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1st Battalion, 87th Infantry Regiment

The 87th Infantry was constituted on 15th November 1941 at Fort Lewis, Washington and designated the 87th Mountain Regiment.
Pfc. Chris Smith, from Company A, 1st Battalion, 87th Infantry Regiment, 10th Mountain Division, secures the perimeter during a patrol of the Ameriah suburbs of Baghdad. Photo by Tech. Sgt. Jeremy T. Lock

The 87th Infantry was constituted on 15th November 1941 at Fort Lewis, Washington and designated the 87th Mountain Regiment. The Unit was dubbed "Minnie's Ski Troop" in honor of Charles Minot Dole, President of the National Ski Patrol. Volunteers, many who were who were veteran skiers, mountaineers and woodsmen, arrived from Washington, Oregon, Vermont, New Hampshire, Maine, and Massachusetts. The 87th trained on Mount Rainier's 14408 foot peak. The 1st of the 87th was the first Mountain designated unit in the United States Army, predating the 10th Mountain Division.


On 12 May 1942, the regiment was reorganized as the 87th Mountain Infantry at Fort Lewis Washington. The 87th joined the 10th Mountain at Camp Hale, Colorado and trained there during 1942-43 on winter military operations and mountaineering.

On 29 July 1943, the regiment sailed to the Aleutian Islands as part of the Amphibious Technical Force Nine. Also included in Technical Force Nine were the First Special Service and the 13th Canadian Infantry. The Regiment conducted an amphibious assault along the Kiska coastline and quickly climbed the rock cliffs to obtain its initial objectives. During November and December 1943 the entire regiment moved to Camp Carson, Colorado and was then assigned to the 10th Division at Camp Hale to prepare for deployment to the European theater.


On 3 February 1945, the regiment deployed to Italy with the newly redesigned 10th Mountain Division and entered combat on 28 January 1945 as part of the 5th US Army. In February 1945, after three days of bitter fighting, the regiment helped capture Mount Belvedere and other key mountain peaks. On April 15, 1945 they spearheaded the Northern Apennines offensive and cut the main route to the Brenner Pass. The regiment overcame every obstacle, including the Po River Valley, the old walled city of Verona and the pre-war frontier defenses of the Italian-Austrian border. German resistance in Italy ended on 2 May 1945. After the end of hostilities, the regiment performed occupation duty until its return to the US in August 1945. The unit was deactivated in November 1944 at Camp Hale, Colorado.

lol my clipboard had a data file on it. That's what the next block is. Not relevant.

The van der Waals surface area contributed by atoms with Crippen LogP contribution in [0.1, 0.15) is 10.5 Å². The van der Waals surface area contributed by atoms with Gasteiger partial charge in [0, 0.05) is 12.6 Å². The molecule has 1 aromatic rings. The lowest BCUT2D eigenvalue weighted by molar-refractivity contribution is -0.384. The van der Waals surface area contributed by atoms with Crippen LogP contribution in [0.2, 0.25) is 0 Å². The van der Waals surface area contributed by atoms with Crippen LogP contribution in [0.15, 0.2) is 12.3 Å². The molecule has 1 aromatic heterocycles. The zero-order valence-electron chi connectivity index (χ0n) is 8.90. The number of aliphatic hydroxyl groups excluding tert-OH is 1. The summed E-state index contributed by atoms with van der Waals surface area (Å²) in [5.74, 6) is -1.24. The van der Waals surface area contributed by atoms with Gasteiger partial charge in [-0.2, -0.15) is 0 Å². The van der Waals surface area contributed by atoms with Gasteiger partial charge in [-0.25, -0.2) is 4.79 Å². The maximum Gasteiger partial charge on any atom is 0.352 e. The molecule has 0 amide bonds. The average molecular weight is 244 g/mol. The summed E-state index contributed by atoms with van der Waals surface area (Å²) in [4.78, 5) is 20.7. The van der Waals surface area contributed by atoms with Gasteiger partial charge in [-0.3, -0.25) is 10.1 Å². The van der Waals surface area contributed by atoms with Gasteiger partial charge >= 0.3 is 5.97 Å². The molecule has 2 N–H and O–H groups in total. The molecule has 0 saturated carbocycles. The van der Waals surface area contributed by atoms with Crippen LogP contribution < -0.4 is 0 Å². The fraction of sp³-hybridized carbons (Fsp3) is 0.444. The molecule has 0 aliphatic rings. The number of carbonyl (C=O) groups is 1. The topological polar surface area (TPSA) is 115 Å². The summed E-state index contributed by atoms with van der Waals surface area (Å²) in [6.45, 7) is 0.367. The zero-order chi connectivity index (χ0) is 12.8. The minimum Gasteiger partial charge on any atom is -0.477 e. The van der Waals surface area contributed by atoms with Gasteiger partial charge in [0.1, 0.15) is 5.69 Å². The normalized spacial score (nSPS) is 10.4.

The 87th Infantry was again assigned to the 10th Infantry Division on 18 June 1948, reactivating at Fort Riley, Kansas. In preparation for the Korean War 1-87 became part of three regiments that trained 123,000 men in basic training.

In January 1954, the Department of the Army announced that the 10th Division would become a combat infantry division, and be the first sent to Europe under a new rotation policy. In June 1958 the 87th Infantry Regiment was reassigned in the 2nd Infantry Division until 4 September 1963, when it was reassigned to the 8th Infantry Division in Germany. 1-87 as stationed in Jaeger Kaserne, Aschaffenburg and was assigned to NATO land forces in central Europe. On June 14, 1958 the 10th Division was inactivated.